Information Survivability, Security, and Fault Tolerance

Matt Bishop
Department of Computer Science
University of California at Davis
Davis, CA 95616-8562


A survivable computer system is defined as "one that continues to operate even after one or more of its components fail" (See [1], p. 453). Adapting this definition to information gives that information survivability is the ability to retain access to information even after one or more of the access paths or mechanisms fail. The problem is broader than data stored on computer; for example, if the Census Bureau computers break down, the information survives because it is saved in books and on printouts. For our purposes, we assume the information is stored on computer, and accessed only through the system or over a network.

Unlike traditional fault tolerant computing, fault tolerant computing in support of information survivability must provide access to information in the face of attacks on integrity and availability. One large class of fault tolerant techniques uses a quorum of redundant components to determine what the "correct" information is; examples are triple modular redundancy and N-version programming. Such a technique implicitly assumes that some distinguished elements of the power set of the redundant components are trustworthy. In a quorum system, the distinguished sets are those that contain a majority of components. These techniques assume that a majority of components will function correctly. In an attack involving the induction of deliberate faults in these components, this assumption fails.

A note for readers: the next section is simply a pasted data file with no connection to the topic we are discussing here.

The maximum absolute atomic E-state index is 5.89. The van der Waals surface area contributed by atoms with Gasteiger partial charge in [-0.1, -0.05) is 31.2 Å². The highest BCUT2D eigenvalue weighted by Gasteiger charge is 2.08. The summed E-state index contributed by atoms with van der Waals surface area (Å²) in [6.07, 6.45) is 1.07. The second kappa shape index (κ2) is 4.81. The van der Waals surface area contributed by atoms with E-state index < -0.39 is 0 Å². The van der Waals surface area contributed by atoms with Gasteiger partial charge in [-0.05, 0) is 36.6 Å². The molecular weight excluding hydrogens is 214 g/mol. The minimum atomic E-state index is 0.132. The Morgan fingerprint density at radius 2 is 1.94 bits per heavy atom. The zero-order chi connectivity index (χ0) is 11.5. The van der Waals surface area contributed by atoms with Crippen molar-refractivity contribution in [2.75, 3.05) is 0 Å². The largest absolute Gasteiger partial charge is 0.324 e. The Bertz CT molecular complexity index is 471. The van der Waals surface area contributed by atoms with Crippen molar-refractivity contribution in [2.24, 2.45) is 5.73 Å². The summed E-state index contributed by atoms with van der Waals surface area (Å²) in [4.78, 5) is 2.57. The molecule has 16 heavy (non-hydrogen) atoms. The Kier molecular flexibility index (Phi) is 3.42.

The key to understanding the security of any computer system is to understand the assumptions made (explicitly and implicitly) about the system. The techniques of computer security can provide information leading the designer or analyst to determine which sets of components are least likely to fail, and to augment components to minimize the probability of their failing.

The problem of information survivability encompasses computer security, which is itself a problem of fault tolerance and avoidance. An attack is a deliberate fault ("the mechanical or algorithmic cause of an error", [2], p. 126) that disrupts service, causing errors. Designing and implementing to prevent attacks is simply fault avoidance. Designing and implementing to allow correct functioning in the face of attacks is fault tolerance. More research in this specific area might offer new techniques for handling attacks. Specifically, how can one keep a system secure when part of it are corrupted during an attack? This fruitful area has been explored only in the context of denial of service. It should be explored in the areas of integrity (including authentication) and confidentiality.

  1. Dietel, Harvey M., An Introduction to Operating Systems (Revised First Edition), Addison-Wesley, Reading, MA (1984).
  2. Randell, B., Lee, P. A., and Treleaven, P. C., "Reliability Issues in Computing System Design," ACM Computing Surveys 10(2) pp. 123-166 (June 1978).